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The health and wellbeing of urban Māori in Aotearoa New Zealand.

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In Vojnovic, I., Pearson, A. L., Asiki, G., DeVerteuil, G., & Allen, A. (Eds.). Handbook of global urban health. Routledge., , 283-296

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This chapter delves into the intricate dynamics shaping the health and wellbeing of urban Māori populations in Aotearoa New Zealand, underscoring the profound impact of historical and contemporary colonisation processes.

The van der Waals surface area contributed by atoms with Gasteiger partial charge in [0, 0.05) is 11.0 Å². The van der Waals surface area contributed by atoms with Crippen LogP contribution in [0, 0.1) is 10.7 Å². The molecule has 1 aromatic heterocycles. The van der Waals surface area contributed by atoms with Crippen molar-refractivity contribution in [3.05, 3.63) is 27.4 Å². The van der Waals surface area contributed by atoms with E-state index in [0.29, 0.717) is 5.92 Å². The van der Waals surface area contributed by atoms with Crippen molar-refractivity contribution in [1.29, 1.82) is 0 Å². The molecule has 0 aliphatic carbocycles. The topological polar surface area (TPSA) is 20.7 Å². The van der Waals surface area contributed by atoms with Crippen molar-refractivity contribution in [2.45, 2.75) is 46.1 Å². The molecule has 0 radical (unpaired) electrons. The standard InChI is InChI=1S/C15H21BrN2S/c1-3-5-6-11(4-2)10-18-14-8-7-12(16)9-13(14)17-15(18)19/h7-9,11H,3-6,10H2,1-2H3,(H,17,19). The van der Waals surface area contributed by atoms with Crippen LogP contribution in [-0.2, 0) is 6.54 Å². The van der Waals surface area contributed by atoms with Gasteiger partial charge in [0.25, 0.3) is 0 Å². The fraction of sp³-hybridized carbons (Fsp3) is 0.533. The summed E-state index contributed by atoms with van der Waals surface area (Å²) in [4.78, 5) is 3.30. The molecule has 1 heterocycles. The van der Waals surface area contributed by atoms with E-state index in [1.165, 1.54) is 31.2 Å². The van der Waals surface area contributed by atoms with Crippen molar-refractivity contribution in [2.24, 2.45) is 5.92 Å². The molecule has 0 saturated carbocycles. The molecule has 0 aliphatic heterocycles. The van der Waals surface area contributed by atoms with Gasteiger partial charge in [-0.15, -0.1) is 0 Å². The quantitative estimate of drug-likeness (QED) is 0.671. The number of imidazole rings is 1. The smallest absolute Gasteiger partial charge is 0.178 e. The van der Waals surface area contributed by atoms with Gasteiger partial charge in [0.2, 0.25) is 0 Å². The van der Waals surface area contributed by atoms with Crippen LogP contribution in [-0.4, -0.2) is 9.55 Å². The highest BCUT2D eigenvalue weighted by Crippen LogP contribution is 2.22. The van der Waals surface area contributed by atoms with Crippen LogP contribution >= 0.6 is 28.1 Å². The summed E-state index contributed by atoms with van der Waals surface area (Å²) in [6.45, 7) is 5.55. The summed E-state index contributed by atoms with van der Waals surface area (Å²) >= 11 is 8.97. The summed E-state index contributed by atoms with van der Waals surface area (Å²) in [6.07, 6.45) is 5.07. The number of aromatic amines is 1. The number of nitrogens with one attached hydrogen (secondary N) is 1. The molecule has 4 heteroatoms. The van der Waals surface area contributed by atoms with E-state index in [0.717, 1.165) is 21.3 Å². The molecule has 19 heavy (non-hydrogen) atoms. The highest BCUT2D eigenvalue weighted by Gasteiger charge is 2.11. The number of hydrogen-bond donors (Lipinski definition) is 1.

The authors trace the significant urban migration of Māori post-World War II, a movement encouraged by the government to bolster post-war industry but marred by policies that diluted Māori social structures and language use, exacerbating cultural and social dislocation. The authors critically examine the resultant health inequities faced by urban Māori, attributed to economic downturns, substandard education, housing challenges, and a general inaccessibility to quality health services. Central to their argument is the assertion that mainstream health policies and services fail to adequately address Māori health and cultural needs, thereby widening health disparities. The text proposes culturally responsive health models and services as essential to acknowledging and catering to the diverse health needs of urban Māori. It emphasises the importance of engaging with the varied realities of Māori life to foster self-determination and improve health outcomes. The chapter also introduces the concept of urban Māori identity, exploring the spatial distribution of urban Māori and highlighting the diversity within the urban Māori population, including distinctions between mana whenua and mātāwaka. Through an analysis of census data and spatial distribution, the authors advocate for policy responses that recognise and support the rights and interests of urban Māori in city planning and development.

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